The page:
Dementia care program delivered by an occupational therapist and tailored to the needs of patients and their caregivers shows improved patient quality of life and caregiver well-being.
Due to a lack of medications that slow dementia progression, it is critical to identify the effectiveness of nonpharmacological treatment programs that can lessen clinical symptoms, engage people living with dementia, and support caregiver well-being. This randomized controlled trial evaluated the Tailored Activity Program (TAP), a program delivered by occupational therapists to patients with dementia and their caregivers that seeks to improve outcomes such as agitation or aggression. TAP participants received caregiver instruction on prescribed activities, dementia education, and stress-reducing techniques. The control group only received dementia education and home safety tips.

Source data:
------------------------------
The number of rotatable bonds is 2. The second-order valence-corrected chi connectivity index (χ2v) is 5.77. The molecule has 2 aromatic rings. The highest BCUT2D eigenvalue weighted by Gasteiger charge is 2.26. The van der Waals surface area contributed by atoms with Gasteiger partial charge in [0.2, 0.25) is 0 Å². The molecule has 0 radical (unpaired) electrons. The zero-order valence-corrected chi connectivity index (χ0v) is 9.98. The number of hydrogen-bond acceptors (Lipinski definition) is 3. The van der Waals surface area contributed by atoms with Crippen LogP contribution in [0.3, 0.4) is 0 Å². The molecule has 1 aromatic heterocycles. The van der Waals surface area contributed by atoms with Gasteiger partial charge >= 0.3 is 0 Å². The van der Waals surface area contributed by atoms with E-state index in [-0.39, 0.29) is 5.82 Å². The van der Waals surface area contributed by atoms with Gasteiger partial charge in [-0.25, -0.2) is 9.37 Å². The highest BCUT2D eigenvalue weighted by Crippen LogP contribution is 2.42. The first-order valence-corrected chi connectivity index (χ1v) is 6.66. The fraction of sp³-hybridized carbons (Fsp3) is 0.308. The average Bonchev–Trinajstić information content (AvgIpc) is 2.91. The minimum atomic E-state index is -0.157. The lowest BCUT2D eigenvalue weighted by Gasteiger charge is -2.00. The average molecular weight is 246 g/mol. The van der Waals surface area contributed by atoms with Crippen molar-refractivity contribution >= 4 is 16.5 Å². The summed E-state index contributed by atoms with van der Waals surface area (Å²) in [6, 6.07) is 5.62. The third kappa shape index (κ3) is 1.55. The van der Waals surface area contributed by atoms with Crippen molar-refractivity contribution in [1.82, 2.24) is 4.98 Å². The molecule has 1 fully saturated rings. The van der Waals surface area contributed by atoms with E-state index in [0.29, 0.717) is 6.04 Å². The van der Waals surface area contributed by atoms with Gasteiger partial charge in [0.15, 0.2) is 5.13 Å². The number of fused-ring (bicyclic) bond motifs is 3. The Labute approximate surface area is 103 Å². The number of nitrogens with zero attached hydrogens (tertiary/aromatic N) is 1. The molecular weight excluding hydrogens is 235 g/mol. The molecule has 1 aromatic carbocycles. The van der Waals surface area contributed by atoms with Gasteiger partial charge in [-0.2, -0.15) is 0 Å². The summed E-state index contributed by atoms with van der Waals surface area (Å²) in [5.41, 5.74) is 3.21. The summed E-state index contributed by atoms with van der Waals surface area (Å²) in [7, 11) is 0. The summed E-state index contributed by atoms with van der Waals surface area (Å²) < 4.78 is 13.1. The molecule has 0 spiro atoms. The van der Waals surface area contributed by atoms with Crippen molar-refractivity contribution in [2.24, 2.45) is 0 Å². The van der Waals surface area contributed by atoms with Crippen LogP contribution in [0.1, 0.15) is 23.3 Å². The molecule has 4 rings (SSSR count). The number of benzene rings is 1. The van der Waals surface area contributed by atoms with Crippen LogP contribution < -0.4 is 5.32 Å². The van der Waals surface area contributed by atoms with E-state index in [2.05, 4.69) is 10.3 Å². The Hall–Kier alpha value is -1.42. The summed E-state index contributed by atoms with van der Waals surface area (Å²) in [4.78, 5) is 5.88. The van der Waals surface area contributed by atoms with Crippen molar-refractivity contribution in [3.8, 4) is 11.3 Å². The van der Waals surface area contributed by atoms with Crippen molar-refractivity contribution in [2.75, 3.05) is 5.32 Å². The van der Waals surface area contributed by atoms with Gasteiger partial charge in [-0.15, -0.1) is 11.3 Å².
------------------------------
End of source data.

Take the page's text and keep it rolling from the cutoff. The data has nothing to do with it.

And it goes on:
At three months, the TAP group of patients reported no change in symptoms of agitation/aggression but required less caregiver assistance in instrumental activities of daily living and activities of daily living. Caregivers experienced more confidence using prescribed activities and reported improved well-being. Compared to the control group, TAP care recipients had fewer health-related events over six months, including deaths and hospitalizations. In addition, the TAP caregivers reported participation in the program improved the quality of life for care recipients.
Although TAP did not improve agitation and aggression symptoms, it supported functional independence, lessened deaths and hospitalizations, and improved overall quality of life for people with dementia while also improving caregiver well-being. Programs for people with dementia should incorporate family perspectives to help tailor activities and measures to what is important to the care recipient and caregiver.